- The Washington Times - Thursday, August 2, 2018

Congress approved legislation Wednesday forcing tech companies to tell the Pentagon if foreign adversaries have sought access to the source code of any software those firms have sold to the U.S. military.

Passed in the Senate by a vote of 87-10, the final version of the 2019 National Defense Authorization Act contains language added by Sen. Jeanne Shaheen, New Hampshire Democrat, subjecting software makers to new requirements in response to concerns raised by companies previously giving Russian authorities inside knowledge of products used by U.S. military and intelligence agencies.

Software is run by its internal source code, and individuals with access to that data can potentially find flaws to weaponize against users.

“This disclosure mandate is the first of its kind, and is necessary to close a critical security gap in our federal acquisition process,” Ms. Shaheen said in a statement, Reuters first reported.

The bill would prompt the Pentagon to establish a list of nations that pose a significant cybersecurity risk and require companies working with the military to reveal any instances where they were asked to share source code with those countries, Ms. Shaheen’s office said in a statement.

Companies that fail to address any security risks raised by foreign disclosures could be penalized in the form of having their Pentagon contract terminated, Reuters reported.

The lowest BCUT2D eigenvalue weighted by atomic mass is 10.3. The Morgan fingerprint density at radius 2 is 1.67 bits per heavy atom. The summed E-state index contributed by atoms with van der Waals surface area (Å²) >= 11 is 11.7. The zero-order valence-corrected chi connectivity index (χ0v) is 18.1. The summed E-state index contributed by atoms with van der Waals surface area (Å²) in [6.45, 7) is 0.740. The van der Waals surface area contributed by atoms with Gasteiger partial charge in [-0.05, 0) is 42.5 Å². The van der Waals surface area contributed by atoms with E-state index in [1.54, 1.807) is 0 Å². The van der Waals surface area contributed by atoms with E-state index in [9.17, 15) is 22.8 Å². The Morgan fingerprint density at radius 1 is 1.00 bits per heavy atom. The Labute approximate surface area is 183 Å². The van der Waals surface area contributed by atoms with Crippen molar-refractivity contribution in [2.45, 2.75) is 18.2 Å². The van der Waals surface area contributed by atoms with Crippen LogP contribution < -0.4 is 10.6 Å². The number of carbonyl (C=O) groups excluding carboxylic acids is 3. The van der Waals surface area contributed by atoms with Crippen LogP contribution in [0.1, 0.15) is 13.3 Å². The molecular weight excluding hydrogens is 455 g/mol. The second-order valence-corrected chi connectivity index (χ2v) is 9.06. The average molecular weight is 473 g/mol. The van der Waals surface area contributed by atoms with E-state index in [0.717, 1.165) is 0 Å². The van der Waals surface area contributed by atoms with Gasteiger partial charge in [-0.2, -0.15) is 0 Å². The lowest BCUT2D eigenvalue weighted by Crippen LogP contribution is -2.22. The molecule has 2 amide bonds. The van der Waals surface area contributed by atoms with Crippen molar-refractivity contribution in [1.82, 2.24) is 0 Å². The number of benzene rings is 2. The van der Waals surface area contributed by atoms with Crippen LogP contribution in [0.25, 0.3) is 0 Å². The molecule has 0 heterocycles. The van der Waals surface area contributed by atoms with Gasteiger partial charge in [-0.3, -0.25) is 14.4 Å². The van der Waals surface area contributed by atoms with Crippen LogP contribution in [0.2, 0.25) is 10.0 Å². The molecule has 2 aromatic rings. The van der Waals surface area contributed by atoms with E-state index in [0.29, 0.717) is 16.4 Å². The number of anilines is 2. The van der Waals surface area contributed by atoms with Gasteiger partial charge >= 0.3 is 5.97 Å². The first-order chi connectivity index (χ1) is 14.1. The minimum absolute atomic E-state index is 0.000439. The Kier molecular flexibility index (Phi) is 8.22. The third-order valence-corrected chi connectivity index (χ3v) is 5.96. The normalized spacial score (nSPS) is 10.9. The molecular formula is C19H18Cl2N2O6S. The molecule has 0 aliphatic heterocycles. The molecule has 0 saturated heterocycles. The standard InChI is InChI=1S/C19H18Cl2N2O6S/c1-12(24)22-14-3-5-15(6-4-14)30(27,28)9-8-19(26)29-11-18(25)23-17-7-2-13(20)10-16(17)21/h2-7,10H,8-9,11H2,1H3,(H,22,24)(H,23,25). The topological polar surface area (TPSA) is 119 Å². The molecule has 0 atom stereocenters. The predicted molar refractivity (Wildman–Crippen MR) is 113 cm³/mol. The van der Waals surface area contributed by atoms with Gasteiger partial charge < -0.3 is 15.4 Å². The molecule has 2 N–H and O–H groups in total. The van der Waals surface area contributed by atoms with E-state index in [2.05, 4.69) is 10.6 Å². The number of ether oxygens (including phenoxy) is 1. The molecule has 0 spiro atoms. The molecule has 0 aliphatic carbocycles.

Tech companies including including Hewlett Packard and SAP SE both allowed a Russian defense agency to examine its source code, effectively giving Moscow intimate knowledge to their product’s inner workings, a Reuters investigation revealed last year,

“The Department of Defense and other federal agencies must be aware of foreign source code exposure and other risky business practices that can make our national security systems vulnerable to adversaries,” Ms. Shaheen added.

Ms. Shaheen led a separate effort last year aimed at cutting the government’s ties to Kaspersky Lab, a Moscow-based software vendor, that culminated in a prohibition against its products in this year’s defense spending bill. That ban is currently being appealed in D.C. federal court.

The pending bill including Ms. Shaheen’s disclosure mandate was approved in the House last week and expected to be signed by President Trump.

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